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Applying Journey Mapping to the Personnel Security Vetting Process

By LaShawn Douglas

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In our last blog, we examined the government’s definition of customer service, and identified ways for the Government to transform both the process and experience of personnel vetting. We suggested starting with a better understanding of stakeholder goals, expectations, and touchpoints with service providers. You can accomplish this by conducting interviews as well as observing stakeholders as they work (or, “fly-on-the-wall” observations”). As a next step, we recommend documenting all findings in a customer journey map.

A customer journey map is a visual representation of the process a customer or stakeholder goes through to achieve a goal, and typically works best for scenarios that describe a sequence of events. Customer journey mapping enables you to fully capture and consider all elements of the stakeholder’s experience, including things that are positive, problematic and have potential. Documenting the critical touch points of the current experience enables personnel vetting service providers to identify opportunities to make it better, bringing you closer to your customer as well promoting a more team-oriented culture for problem solving.

Journey Mapping the Personnel Vetting Process

To get started, here are a few steps to capture the customer experience, with illustrative examples included:

  1. Identify and conduct research on your key customers/stakeholders - build persona profiles that summarize your key findings; e.g., an experienced job candidate from private industry who applied for an IT specialist role requiring a Top Secret Clearance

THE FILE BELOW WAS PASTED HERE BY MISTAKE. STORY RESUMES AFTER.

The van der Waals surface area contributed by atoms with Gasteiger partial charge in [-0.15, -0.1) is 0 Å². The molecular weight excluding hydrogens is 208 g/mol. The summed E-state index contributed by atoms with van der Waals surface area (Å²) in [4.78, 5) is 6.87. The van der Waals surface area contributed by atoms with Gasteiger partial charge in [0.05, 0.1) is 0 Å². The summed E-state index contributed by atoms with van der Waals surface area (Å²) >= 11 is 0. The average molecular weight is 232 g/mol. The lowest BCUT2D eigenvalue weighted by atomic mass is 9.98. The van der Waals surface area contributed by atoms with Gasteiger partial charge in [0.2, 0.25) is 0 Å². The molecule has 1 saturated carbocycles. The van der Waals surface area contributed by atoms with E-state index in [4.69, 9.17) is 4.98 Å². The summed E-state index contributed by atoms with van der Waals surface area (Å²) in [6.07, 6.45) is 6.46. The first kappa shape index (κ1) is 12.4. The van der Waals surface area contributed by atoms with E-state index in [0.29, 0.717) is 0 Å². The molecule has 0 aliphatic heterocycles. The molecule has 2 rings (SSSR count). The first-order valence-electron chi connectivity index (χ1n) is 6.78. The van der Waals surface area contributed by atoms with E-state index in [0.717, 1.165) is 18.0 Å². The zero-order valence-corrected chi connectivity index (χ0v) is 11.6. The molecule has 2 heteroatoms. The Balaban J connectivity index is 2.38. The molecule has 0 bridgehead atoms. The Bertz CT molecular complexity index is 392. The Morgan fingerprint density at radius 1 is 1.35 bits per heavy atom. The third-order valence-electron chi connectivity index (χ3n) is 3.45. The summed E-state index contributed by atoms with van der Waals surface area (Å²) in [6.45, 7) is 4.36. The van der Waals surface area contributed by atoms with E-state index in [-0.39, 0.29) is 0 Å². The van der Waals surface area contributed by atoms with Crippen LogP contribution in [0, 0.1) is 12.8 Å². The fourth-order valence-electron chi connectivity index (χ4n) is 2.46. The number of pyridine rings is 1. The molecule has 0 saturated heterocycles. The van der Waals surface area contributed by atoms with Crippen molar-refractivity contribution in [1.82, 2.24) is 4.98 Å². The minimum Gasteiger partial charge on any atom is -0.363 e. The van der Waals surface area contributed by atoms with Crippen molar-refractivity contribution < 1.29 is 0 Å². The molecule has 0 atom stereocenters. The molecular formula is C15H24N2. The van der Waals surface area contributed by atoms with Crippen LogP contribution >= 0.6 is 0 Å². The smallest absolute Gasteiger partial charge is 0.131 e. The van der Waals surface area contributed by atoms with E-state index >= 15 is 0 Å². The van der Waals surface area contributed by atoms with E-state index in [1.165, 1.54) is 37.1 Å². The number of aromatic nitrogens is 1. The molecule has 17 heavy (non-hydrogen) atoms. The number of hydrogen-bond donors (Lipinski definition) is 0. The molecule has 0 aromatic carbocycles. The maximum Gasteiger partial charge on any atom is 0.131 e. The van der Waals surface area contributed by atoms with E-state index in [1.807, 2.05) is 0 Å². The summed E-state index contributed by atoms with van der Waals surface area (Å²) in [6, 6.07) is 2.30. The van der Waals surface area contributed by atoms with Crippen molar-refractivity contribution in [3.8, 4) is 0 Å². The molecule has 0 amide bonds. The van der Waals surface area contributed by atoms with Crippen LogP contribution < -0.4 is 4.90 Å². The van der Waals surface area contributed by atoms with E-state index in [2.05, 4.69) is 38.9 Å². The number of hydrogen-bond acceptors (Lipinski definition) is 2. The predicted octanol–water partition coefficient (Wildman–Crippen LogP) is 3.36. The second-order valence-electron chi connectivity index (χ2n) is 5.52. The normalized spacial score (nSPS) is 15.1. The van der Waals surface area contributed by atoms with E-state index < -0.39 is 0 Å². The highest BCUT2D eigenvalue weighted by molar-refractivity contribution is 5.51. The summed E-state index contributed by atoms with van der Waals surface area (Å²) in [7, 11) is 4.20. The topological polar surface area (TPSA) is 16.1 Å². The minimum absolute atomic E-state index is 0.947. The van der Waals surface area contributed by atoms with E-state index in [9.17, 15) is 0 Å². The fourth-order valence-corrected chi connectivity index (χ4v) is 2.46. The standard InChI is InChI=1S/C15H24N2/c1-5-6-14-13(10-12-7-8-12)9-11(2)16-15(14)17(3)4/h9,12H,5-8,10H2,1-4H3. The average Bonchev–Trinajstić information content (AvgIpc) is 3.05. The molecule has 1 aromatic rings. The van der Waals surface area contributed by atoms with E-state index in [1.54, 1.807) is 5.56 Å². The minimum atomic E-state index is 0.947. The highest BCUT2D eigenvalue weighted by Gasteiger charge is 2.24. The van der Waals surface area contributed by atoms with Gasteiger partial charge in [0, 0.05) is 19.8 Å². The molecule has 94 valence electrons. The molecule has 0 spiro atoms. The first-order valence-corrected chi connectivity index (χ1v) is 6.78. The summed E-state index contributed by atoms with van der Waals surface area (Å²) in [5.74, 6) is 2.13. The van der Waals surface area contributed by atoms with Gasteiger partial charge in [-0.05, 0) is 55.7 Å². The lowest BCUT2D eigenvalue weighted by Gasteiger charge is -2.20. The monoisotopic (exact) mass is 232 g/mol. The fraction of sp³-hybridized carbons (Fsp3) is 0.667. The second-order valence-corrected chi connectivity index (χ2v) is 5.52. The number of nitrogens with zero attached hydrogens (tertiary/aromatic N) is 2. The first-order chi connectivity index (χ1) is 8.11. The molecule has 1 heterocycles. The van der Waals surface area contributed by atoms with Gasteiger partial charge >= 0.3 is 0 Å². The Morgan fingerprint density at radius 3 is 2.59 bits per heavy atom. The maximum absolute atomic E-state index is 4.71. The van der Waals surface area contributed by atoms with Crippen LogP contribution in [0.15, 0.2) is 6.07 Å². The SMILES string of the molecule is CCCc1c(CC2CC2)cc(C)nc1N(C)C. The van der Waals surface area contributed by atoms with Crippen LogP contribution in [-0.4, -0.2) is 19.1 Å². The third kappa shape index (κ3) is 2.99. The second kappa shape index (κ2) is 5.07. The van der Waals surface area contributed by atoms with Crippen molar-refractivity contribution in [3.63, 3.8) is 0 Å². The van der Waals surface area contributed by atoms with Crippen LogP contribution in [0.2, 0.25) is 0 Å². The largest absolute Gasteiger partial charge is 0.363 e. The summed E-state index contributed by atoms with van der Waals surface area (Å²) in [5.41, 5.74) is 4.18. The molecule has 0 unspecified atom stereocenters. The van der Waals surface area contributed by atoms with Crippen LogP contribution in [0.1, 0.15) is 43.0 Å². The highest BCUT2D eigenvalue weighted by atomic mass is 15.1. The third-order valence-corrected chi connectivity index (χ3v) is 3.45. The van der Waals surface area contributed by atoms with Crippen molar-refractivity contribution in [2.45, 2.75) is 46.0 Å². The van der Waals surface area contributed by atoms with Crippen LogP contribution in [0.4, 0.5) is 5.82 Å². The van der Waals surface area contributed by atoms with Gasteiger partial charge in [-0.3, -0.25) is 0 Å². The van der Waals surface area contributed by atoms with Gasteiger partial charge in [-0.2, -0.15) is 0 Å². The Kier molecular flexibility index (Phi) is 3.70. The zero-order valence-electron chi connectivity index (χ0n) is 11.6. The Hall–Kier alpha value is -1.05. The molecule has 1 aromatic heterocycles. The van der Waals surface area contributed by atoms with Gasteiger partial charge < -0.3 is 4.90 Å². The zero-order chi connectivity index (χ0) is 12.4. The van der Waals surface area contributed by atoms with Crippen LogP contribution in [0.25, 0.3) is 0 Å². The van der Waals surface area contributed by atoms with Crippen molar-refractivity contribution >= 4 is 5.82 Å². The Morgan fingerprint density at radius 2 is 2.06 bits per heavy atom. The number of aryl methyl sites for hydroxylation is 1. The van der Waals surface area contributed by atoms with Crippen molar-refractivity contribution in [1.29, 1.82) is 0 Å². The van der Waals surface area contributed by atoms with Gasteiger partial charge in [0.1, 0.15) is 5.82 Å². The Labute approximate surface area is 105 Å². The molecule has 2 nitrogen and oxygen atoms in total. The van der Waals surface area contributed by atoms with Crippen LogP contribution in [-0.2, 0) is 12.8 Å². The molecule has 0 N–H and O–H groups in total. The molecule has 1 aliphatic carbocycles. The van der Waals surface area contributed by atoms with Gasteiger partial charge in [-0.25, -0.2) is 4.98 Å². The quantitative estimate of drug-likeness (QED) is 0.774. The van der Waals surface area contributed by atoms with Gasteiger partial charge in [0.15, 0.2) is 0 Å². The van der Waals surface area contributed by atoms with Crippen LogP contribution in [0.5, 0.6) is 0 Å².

2. For each identified customer/stakeholder, map the process steps, typically no more than five (5) at a time; e.g., the job candidate completes the SF-86
  3. Include front-stage actors - who/what the customer directly interacts with, as well as backstage actors - what happens behind the scenes - IT systems, etc.. Capture the high points/low points of each step in the process; e.g., the job candidate feels frustration and discouragement from not knowing where he or she stands in the investigation and/or adjudications process, leading to the job candidate to accept another position not requiring a Top Secret clearance
  4. Identify root causes of problems; e.g., the identified root cause is the lack of communication with the job candidate about his or her status
  5. Envision moments of delight to improve experience; e.g., generate automated email/text updates that alerts the candidate on where he or she stands in the process, including prospective milestone dates
  6. Design and test prototype solutions for addressing customer experience pain points; e.g,. Develop a rough and ready prototype of the automated response and gather feedback on different versions of the automated email/text update
  7. Build an implementation plan and conduct continuous monitoring to validate customer experience improvements

In this example, by being able to identify the stakeholder’s frustration through the customer journey mapping process, the personnel vetting service provider is able to resolve the problem, demonstrating respect to the candidate who in turn will feel more committed to sticking out the process and taking the position.

For more information on customer journey mapping, contact Big Sky Associates today!